In the war with Hannibal Scipio had maintained that future security demanded his decisive defeat, not merely his expulsion from Italy. The Senate now believed with Scipio that Antiochus must not merely be driven out of Greece, but must be defeated in his own country and forced well back from the Greek cities of Asia Minor. Only by reducing his kingdom from the rank of a great power could permanent peace be guaranteed. There is no justification for assuming that the motive for this decision was aggressive militarism. The man best suited to face the great king was obviously Scipio Africanus, but he could not be re-elected consul without violating the constitution, since he had held this office only three years before. The consuls elected for 190 were his brother Lucius Scipio and his friend C. Laelius; the former obtained the province of Greece with the right to cross to Asia. As Lucius was less experienced, his brother Publius was ‘associated’ with him without specific duties and so the conqueror of Hannibal held the effective command against Antiochus.9 The Scipios, who were to take over the two legions from Acilius, set sail with 8,000 reinforcements in March 190.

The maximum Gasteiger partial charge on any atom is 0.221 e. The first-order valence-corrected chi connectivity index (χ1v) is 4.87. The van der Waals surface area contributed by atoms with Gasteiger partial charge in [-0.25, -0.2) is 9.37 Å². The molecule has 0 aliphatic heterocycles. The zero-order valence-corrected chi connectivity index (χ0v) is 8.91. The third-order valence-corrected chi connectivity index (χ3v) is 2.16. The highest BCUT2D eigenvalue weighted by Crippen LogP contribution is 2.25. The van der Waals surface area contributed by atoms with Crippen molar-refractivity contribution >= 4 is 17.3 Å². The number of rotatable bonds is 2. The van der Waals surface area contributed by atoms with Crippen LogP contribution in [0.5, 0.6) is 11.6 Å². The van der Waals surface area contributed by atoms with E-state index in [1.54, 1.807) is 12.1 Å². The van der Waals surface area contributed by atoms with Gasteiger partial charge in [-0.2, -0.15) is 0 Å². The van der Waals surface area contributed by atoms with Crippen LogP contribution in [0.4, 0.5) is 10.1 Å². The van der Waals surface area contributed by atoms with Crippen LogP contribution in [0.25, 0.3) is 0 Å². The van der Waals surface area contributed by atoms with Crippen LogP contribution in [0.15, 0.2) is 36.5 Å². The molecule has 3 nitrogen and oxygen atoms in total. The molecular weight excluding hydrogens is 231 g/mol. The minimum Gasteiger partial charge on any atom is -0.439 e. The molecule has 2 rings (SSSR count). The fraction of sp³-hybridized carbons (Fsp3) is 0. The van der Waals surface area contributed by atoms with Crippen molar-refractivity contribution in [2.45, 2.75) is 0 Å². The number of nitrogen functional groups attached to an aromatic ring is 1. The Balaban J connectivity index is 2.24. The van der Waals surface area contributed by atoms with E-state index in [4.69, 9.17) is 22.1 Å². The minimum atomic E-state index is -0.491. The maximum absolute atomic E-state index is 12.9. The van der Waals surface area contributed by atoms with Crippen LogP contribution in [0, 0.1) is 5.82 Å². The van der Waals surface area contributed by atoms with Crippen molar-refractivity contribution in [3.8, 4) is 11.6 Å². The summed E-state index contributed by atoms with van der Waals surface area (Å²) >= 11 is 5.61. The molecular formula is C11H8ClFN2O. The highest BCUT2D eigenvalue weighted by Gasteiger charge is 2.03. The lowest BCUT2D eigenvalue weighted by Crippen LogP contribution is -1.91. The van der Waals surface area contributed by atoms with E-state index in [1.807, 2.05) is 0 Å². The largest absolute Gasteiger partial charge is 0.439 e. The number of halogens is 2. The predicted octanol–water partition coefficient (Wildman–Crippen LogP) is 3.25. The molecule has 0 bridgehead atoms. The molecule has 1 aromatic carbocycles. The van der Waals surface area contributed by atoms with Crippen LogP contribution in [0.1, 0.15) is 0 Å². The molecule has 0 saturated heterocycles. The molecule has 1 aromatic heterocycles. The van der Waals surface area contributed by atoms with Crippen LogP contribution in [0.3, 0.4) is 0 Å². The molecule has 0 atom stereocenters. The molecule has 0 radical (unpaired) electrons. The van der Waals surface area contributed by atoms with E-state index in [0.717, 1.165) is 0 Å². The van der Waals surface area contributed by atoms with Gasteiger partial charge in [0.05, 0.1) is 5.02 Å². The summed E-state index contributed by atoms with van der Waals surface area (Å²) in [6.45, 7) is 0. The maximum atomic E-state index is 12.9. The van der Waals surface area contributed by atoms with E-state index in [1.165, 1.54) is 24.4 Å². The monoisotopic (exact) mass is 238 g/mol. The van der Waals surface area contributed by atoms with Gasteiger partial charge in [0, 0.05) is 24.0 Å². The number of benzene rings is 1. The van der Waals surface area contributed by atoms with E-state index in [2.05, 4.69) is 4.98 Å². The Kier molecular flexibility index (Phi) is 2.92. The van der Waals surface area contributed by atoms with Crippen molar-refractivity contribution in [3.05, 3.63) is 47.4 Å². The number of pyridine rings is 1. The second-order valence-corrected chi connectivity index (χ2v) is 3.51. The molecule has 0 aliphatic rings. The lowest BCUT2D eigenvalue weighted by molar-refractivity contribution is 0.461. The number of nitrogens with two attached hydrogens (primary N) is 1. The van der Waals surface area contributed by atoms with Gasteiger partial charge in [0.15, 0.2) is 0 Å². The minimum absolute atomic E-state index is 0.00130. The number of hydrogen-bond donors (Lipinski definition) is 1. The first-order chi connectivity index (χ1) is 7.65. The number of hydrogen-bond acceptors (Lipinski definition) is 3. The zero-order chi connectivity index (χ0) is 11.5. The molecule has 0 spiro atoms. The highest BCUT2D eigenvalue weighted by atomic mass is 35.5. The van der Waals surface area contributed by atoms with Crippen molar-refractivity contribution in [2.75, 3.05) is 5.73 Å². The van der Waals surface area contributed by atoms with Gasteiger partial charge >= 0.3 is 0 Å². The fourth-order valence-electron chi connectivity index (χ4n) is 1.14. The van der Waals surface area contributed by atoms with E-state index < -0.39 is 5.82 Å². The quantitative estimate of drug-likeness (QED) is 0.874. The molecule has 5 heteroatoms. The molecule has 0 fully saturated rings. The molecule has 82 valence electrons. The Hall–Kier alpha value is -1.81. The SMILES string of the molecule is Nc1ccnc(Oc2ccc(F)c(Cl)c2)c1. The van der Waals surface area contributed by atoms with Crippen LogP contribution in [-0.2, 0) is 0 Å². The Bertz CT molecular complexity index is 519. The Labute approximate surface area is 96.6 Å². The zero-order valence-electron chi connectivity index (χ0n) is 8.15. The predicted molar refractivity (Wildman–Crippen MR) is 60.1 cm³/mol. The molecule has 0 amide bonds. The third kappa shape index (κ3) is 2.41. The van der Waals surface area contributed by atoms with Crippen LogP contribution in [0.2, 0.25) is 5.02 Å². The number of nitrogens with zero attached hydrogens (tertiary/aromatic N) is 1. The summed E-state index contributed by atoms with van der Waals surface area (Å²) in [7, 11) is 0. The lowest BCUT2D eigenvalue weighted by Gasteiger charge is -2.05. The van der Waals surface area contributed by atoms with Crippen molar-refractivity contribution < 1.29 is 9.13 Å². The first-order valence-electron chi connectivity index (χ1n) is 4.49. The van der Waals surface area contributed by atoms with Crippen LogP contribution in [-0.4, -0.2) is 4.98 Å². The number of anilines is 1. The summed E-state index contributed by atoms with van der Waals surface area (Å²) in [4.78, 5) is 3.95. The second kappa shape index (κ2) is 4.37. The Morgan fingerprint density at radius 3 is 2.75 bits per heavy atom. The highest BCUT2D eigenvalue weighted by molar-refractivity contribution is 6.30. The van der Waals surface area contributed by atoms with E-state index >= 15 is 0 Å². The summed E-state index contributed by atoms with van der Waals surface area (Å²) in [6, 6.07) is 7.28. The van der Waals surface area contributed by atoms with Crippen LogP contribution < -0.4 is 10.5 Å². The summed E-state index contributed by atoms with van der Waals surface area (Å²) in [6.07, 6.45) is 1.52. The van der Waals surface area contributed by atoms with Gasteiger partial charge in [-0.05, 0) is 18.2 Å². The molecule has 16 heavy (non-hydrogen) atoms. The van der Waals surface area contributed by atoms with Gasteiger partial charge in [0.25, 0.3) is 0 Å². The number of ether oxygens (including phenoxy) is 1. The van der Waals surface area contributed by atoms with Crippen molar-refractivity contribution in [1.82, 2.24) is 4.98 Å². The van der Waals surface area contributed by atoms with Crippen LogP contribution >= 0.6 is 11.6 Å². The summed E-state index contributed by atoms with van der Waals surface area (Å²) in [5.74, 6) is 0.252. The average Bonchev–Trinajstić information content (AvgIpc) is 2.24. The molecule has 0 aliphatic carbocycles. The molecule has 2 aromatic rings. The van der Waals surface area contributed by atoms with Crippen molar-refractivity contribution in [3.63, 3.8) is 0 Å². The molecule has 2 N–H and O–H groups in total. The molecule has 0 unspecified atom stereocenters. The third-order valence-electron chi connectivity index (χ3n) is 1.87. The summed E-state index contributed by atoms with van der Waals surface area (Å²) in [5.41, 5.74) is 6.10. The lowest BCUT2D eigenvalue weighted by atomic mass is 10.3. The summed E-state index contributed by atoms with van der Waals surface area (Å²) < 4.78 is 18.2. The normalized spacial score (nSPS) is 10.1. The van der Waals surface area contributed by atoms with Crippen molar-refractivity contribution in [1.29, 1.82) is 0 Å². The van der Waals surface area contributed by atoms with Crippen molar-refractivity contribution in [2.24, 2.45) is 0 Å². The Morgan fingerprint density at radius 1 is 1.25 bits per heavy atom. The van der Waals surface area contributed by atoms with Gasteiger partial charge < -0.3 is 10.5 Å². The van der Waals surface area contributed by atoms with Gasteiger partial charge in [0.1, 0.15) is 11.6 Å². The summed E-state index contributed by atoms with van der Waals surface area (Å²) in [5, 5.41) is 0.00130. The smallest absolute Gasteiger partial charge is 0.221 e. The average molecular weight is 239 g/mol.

Meanwhile the Romans had determined to challenge Antiochus’ supremacy at sea by preparing 100 battleships. With 50 of these C. Livius Salinator, son of the victor of Metaurus, sailed across the Aegean to join Eumenes. The Rhodians, who till then had remained neutral, had to decide their policy. If Antiochus predominated in the Aegean, their trade would suffer; but the Romans, if victorious, would hardly maintain a permanent squadron there. Further, Rhodes was ill pleased that Eumenes should derive all the advantages from victory and so she decided to co-operate with Rome, forgetting that when once the old balance of powers was destroyed, she would be virtually dependent on the goodwill of the victor. Antiochus, who was holding the Dardanelles against the possibility of a Roman invasion of Asia, sent his fleet to defeat Livius and Eumenes before they joined the Rhodians (September). An action was fought off Cape Corycus, between Ephesus and Chios, in which Antiochus’ admiral, Polyxenidas, lost more than one-third of his ships. The Romans owed this important victory to their superior numbers and their grappling and boarding tactics: Antiochus was cut off from the Aetolians and deprived of the command of the sea, by which alone he might hope to contest the Roman crossing to Asia.